Regnier Hall, KU EdwardsCampus
7:30 t 8:30 p.m.
Presidential Histrian RichardNrtn Smith speaks abut America’srst president, Gerge Washingtn.Learn sme new inrmatin abut theriginal Cmmander-in-Chie.
West Side Stry
7:30 t 10:30 p.m.
Watch this classic, award-winning musical abut rbidden lve,set in New Yrk City in the late 1950s.Student tickets are $24.
Kansas Unin Ballrm
8 t 10 p.m.
This traveling step shweatures pressinal dancers anders a step wrkshp r audiencemembers. The perrmers encurageactive participatin thrughut theirrump-shaking perrmance.
Full Student Senate meeting
Kansas Unin, AldersnAuditrium
6:30 t 9:30 p.m.
Vice yur pinin at Senate’ssecnd ull meeting the semester.Legislatin includes unding r theBig Event and ther student rganiza-tins. All students have speakingprivileges.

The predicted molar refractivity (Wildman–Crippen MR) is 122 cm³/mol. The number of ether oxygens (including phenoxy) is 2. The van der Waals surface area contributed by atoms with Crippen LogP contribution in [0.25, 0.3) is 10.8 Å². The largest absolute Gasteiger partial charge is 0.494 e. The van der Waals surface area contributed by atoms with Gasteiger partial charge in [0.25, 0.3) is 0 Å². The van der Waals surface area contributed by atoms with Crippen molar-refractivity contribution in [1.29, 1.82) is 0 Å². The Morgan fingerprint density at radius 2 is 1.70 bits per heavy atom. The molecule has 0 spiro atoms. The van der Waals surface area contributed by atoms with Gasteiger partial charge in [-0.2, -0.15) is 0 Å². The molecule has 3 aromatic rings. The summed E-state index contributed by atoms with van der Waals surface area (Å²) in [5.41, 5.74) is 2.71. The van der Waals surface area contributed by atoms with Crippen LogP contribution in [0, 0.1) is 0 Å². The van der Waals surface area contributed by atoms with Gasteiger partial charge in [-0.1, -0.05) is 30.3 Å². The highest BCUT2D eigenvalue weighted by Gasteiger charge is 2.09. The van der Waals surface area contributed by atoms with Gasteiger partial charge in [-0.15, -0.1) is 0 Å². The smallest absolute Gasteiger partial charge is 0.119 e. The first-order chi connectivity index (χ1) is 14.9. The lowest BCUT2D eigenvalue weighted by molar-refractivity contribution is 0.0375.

Tea at Three
Kansas Unin, urth frlbby
3 t 4 p.m.
It’s time t enjy yur weeklyckies and spt tea, cmpliments SUA. S gd, even the Queen England hersel wuldn’t pass it up.
Film and Speaker: Cdebreaker
Spencer Museum Art
Watch “Cdebreaker,” a dcu-drama abut the British mathemati-cian and cryptanalyst Alan Turing.Aterward, executive prducer PatrickSammn will answer questins abutthe lm.
Campus mvie series: “Wreck-it Ralph”
Kansas Unin, WdruAuditrium
8 t 10 p.m.
Enjy this Pixar cmedy abutvide game characters, eaturing thevcal talents Jhn C. Reilly, SarahSilverman and Jack McBrayer, amngthers. Tickets are $2 with a studentID, and SUA will prvide ree ppcrn.
Lcal artists, musicians andvendrs display their wrk r Febru-ary’s Final Friday shwcase.